Canterbury-Scotland Loop Professional Guide
Detailed Trail Description from our Guidebook
"Canterbury and Scotland are classic New England villages in the rural, bucolic “Quiet Corner” region of northeastern Connecticut, offering rural charm, an active agricultural economy, and miles of scenic roads. Canterbury developed out of a small homestead, named Kent, when former Plainville residents built their own church and parish. The town was named Canterbury as an allusion to the major cathedral city, located in the county of Kent in the United Kingdom. Canterbury, a town of some 5,000, is larger in land and population than Scotland, its smaller neighbor to the west. Scotland has roughly 1,000 residents on 19 square miles of property, all of which originated from a 5-square-mile property purchased by Isaac Magoon in 1700. Magoon named the area after his ancestral Scotland, and the name stuck.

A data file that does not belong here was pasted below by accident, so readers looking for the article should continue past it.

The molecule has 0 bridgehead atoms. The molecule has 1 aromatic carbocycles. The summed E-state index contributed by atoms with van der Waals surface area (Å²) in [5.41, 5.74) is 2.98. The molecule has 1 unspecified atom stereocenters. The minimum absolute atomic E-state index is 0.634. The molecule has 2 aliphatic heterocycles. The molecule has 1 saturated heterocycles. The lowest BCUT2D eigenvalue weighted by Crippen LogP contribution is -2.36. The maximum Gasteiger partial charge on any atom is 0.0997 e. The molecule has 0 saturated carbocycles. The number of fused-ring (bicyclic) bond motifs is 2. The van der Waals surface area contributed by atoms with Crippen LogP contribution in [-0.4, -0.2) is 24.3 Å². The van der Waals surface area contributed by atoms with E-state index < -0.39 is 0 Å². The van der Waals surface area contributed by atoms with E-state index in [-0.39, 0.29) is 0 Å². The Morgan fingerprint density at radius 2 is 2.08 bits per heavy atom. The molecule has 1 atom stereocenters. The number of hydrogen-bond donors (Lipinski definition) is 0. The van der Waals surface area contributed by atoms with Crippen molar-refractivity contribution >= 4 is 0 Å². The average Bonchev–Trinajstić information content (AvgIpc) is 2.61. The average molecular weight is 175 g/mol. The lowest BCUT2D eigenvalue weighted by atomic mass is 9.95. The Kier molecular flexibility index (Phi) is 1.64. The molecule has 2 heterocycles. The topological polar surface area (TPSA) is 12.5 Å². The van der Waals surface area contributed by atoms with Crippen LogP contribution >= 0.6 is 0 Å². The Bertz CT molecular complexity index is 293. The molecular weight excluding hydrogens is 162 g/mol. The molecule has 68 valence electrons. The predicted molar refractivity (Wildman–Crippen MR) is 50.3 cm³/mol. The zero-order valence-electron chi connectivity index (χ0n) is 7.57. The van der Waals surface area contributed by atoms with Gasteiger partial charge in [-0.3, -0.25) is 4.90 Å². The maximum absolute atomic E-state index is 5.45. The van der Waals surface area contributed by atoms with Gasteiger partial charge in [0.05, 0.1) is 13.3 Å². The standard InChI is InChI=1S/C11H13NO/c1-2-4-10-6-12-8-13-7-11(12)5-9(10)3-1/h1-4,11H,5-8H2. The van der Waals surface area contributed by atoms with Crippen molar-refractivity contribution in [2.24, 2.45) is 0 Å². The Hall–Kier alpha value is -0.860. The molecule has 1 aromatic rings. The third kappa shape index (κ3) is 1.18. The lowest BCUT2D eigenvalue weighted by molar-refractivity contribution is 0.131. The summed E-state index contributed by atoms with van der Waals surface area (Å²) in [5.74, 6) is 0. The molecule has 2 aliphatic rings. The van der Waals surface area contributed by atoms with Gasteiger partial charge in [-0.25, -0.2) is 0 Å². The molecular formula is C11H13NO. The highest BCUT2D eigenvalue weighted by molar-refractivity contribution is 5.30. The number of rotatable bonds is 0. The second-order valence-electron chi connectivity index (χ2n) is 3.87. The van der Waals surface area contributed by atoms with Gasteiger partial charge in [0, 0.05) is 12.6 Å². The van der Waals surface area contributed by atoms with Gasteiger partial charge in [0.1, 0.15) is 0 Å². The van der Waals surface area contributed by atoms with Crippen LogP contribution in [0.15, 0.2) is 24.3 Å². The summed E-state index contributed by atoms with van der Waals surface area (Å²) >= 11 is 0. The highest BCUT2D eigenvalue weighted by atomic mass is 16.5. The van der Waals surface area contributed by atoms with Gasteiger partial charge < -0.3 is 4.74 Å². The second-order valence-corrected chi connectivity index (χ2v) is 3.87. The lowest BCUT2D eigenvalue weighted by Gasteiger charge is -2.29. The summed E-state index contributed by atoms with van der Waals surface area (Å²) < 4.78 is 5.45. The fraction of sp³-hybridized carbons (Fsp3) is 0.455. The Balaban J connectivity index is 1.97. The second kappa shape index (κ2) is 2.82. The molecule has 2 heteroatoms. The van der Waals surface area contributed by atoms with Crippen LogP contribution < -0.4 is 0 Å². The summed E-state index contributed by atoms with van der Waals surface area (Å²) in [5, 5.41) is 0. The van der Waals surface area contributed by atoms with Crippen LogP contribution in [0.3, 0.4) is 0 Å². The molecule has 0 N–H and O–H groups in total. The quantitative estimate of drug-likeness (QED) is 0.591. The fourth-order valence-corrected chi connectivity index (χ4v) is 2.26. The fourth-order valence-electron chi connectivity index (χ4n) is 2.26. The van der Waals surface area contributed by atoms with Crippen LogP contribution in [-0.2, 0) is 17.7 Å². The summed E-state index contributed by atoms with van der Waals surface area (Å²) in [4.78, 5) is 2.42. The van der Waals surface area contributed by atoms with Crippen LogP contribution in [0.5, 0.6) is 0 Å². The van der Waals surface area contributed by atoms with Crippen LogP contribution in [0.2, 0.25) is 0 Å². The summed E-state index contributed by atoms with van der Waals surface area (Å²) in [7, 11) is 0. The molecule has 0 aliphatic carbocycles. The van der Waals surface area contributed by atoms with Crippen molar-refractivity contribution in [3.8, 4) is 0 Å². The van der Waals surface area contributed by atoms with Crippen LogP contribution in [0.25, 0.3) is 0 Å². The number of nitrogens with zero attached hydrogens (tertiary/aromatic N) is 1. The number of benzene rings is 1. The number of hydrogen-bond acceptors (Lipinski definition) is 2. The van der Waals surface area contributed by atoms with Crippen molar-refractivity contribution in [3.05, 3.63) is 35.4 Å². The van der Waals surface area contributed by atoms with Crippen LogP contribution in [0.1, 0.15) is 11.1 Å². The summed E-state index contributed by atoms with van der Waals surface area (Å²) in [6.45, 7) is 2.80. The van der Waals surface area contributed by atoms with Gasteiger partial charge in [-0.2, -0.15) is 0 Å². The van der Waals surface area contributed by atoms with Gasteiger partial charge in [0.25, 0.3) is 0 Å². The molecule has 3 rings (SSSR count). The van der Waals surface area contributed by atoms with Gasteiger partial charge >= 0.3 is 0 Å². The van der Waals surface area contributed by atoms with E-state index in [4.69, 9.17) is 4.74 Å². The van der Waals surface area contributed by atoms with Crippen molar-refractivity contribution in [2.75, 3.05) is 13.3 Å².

The intersection of CT 169 and US 14 can be busy. Bennett Pond Road is somewhat choppy, so use caution and watch for potholes."